How To Lose Friends and Destroy Machines: Forward Chain Emails

Warning! Your email is full of hoaxes, urban legends and scams… and you’re the one that’s responsible for keeping them alive. If you are new to email, you’re a threat to the rest of us.

There’s one born every minute…

How many times have you received an email from a friend with the subject line of:


Or how about this:

“For every person that you forward this email to [Large Company] will pay you $245 for every person that you sent to that forwards it on…”

Over 100 million of you were new to the Internet in 2009. Can we really blame those that are new for falling victim to the “Don’t Buy Pepsi In The New Can!” or “Life is beautiful virus” hoax or the “You’ve Won The Lottery” scam? Not to mention the “Nigerian prince” that needs your help to transfer money.

Really? Are you really so gullible to believe this shit? Apparently enough of you are to prompt a friend of mine to have me write this article. The funny thing is I thought this was no longer a problem. I was wrong. Why? Over 100 million of you were new to the Internet in 2009. Call yourself newbies, n00bs… or even dummies, but there are just some things you gotta get straight.

Here are 10 things to think about before you hit SEND or FORWARD on that chain email you just received:

1. No reputable company will use a chain letter to speak about its products.

2. Attachments sent in chain letters are a GREAT way to get a virus. You might think you’re opening a PowerPoint presentation showing you cute kittens or brave fire fighters, but chances are you’ve just infected your PC. Never open attachments you can’t verify.

3. When you forward a chain letter you are also forwarding everyone’s email address that forwarded along with YOUR email address. This is easy pickings for spammers. If you don’t know it now, you’ll learn later one simple fact: All spammers must die.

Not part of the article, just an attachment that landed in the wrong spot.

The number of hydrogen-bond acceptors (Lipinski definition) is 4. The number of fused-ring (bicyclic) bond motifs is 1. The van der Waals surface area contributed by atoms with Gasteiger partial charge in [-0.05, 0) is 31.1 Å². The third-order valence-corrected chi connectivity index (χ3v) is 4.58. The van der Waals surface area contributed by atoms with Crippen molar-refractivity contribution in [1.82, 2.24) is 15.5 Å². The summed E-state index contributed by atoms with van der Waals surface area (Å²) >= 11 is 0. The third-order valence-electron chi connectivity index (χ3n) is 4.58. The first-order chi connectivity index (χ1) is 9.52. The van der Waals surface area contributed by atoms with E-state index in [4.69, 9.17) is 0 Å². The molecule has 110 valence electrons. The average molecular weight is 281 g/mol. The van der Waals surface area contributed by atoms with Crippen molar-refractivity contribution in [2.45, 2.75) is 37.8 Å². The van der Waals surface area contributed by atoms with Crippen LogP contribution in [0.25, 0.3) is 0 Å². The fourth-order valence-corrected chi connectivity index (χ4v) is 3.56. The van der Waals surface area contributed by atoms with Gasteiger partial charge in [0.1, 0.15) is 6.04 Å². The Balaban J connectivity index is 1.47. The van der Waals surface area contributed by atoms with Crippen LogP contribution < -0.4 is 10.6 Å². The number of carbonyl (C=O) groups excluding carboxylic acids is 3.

4. NEVER open a link in an email w/out first confirming where that link is going to take you. There are a growing number of viruses that can infect your machine just by visiting “compromised” websites.

5. Beware emails from “your bank” or from a website you use that tells you “you need to verify your identity by clicking on this link.” If you are not sure, open your web browser and navigate to your bank site directly. Don’t trust that the link in your email is going to take you to the right site. It might actually take you to a website that “looks” like your bank or membership site, but it’s just there to capture your login information–and or compromise your identity. This is known as a “phishing” scam.

6. Propagating a myth about a company “taking the word god off their can” or whatever the chain email claims about them can actually cause real problems for the companies. If 100,000 believe a hoax, they can clog up a companies’ real phones real quick.

7. If you are the one that’s attributed as the author of a hoax, you could be held responsible for its consequences. You never know how your “good intentions” can morph into real problems.

8. Turn off HTML email or change your settings so your email does not download the images contained in a message. Once you validate the veracity of the email, then you can download the images. In HTML, email images can contain tracking “bugs” that can tell the spammer if you opened the email, what your IP address is and more.

9. KEEP ALL OF YOUR SOFTWARE UP TO DATE AND CURRENT.  This includes your Operating system and all your applications. Windows and Mac users that neglect the ongoing messages for “Windows would like to update your system” or the equivalent on the Mac, are being irresponsible to the Internet community and risk getting infected themselves.

10. Help yourself out. Just buy a mac.  (note: it’s still a rare thing for a Mac to get a virus, but the day will come.)

I’ll close with this note about viruses…

Viruses that break your machine or delete your files are not where the action is for criminals. What’s in vogue today for virus designers is creating programs that infect your machine without you even knowing it. When you open an infected HTML email or website you run the risk of turning your machine into a Zombie. And according to Symantec there are 148,000 new zombie computers created EVERY DAY. A zombie computer can be used (without your knowledge) to capture your personal data, store illegal files or perform malicious tasks on the Internet…

There has been a growing discussion about making people get licenses to operate computers attached to the Internet. I think I could agree with this line of thinking.

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